“He still gives me a hard time about it to this day,” Bair said with a smile.
Azzinaro passed, and became a key device in an Oregon machine that went 46-7 with four bowl games and a national championship game appearance in four seasons. The Ducks led the Pac-10 in sacks in the first two years under Azzinaro, who helped build a defense to match Kelly’s vision.
“He’s a tireless worker. The guy will watch film forever and ever and study opponents and what I like to call ‘crack the code’, find a way to crack the code of offensive linemen or something that he catches – a lean or a tilt or something like that,” said former Oregon defensive coordinator Nick Aliotti. “Azz is a fantastic coach in all aspects. A lot of d-line coaches don’t know coverages and schemes; I hate to pigeon-hole them but a lot of them don’t, they just know their own little world. Azz has a great grasp of all of it – the back end as well as the linebackers as well as the d-line.”
Kelly called on him once again to help oversee a construction job as he moved the operation from Eugene to Philly. And this time, it would be Azzinaro who would have the opportunity to interview his future “boss”.
“When I first got the coordinator job, the whole staff was here. I was the last guy hired,” said defensive coordinator Billy Davis before practice Wednesday. “What they did at Oregon and the Pittsburgh background that I had was a big piece. So Azz and I in the interview process and talking through everything, we really hit it off. We have the same view of the two-gap system, the 3-4 and how it really stops Chip’s offense or can attack it.
“I came in and I didn’t know any of them, and I said, ‘I’m giving you my beliefs at the core,’ and they matched their beliefs at the core. That’s where it’s a good fit. It’s the defense that Chip would like to see is what we’re giving him, and Azz is a big part of that. Azz was there in Oregon giving him the kind of defense he wanted.
“We’re all equals as far game-planning and we talk everything out during the game. Like most things, it’s the ultimate team sport. And what people lose sight of is it’s the ultimate team staff also. It takes all of us on our mark and teaching the guys at a fundamental level and all seeing it the same way, and that’s what we have here in Year 3.”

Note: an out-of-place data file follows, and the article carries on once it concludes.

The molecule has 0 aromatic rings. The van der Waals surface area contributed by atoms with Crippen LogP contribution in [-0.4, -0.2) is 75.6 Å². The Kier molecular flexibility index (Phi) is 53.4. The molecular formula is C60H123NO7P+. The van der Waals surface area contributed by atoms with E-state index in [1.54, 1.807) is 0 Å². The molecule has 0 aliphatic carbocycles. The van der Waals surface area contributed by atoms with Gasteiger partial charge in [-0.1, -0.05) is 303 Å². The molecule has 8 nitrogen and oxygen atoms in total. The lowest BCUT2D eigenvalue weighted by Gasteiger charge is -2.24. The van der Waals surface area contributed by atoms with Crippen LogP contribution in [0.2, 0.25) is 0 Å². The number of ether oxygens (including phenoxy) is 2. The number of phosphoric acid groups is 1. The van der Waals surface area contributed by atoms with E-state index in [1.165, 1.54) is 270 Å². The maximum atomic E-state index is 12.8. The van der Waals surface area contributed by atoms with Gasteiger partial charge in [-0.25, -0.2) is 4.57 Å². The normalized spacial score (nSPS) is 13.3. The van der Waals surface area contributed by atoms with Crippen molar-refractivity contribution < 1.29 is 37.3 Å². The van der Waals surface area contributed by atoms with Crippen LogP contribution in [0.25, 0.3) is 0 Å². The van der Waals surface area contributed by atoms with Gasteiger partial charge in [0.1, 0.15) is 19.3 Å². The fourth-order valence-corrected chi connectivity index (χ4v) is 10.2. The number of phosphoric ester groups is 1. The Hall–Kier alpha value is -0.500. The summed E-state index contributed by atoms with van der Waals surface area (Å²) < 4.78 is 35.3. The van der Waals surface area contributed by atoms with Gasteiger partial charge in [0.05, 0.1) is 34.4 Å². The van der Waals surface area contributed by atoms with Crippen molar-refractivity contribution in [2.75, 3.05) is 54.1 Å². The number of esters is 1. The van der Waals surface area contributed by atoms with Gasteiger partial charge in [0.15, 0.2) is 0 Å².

For all the ups and downs this defense has had since Kelly arrived in 2013, the one constant has been ‘The Nobodies’ — a group of skilled and technically sound defensive linemen that anchor a unit that has ranked in the top five in opponent rushing yards/attempt each season since Kelly became head coach. (They are currently tied for second in the NFL with a 3.5 avg.)
Jeff Stoutland, whose relationship with Azzinaro dates back to the late 80’s when he was coaching at Southern Connecticut and Azzinaro at American National, says that part of what makes Azzinaro so good is his ability to identify what his “musts” are.
“And when I say ‘musts’, you can’t do every single thing every day all day. You would be out here for six hours practicing. So you have to pick and choose,” said Stoutland. “He knows exactly what he has to do with his guys to be successful versus the run and the pass, and he picks and chooses those things on a regular basis, and you can see it in practice when you go against him and you can see it on film.”
The “must” Azzinaro seems to stress above all others is for his group to have superior hand technique. And so day after day at practice, through spring and summer and deep into the fall, he goes to the sled.
“The big part about it is, that’s what we do every day,” said Fletcher Cox. “We hit the sled every day. We bang it and bang it. I feel like that’s helped us a whole lot in the run game. You can’t go defensive line against defensive line – obviously you’ll get someone hurt if you keep doing it – but the sled, we can beat up the sled all day. We actually break the sled a lot and kind of get Coach Azz going.”
“I’ve been places where the sled is in a corner and nobody ever uses it. Ever. Training camp, [nothing],” added Davis. “And it’s rusty and has cobwebs on it. Ours will never get that way. Ours break every other day because of how much they use it.”
“When you see us punching that sled every day? Sh-t, that’s what we do,” said Brandon Graham. (The outside linebackers regularly works with Azzinaro and the d-line.) “And that junk shows up on film.”
“I always look at the wall we create. They’re not blockers. They get off and make more plays,” said Davis. “Most people think that two-gap is just eat up the block and the ‘backers make the play. Our guys not only strike and read the run, but they shed as well as anybody. Not only are they building a wall and not moving back, but they’re able to shed, throw and go and make the tackle.”
And then there’s the mental side…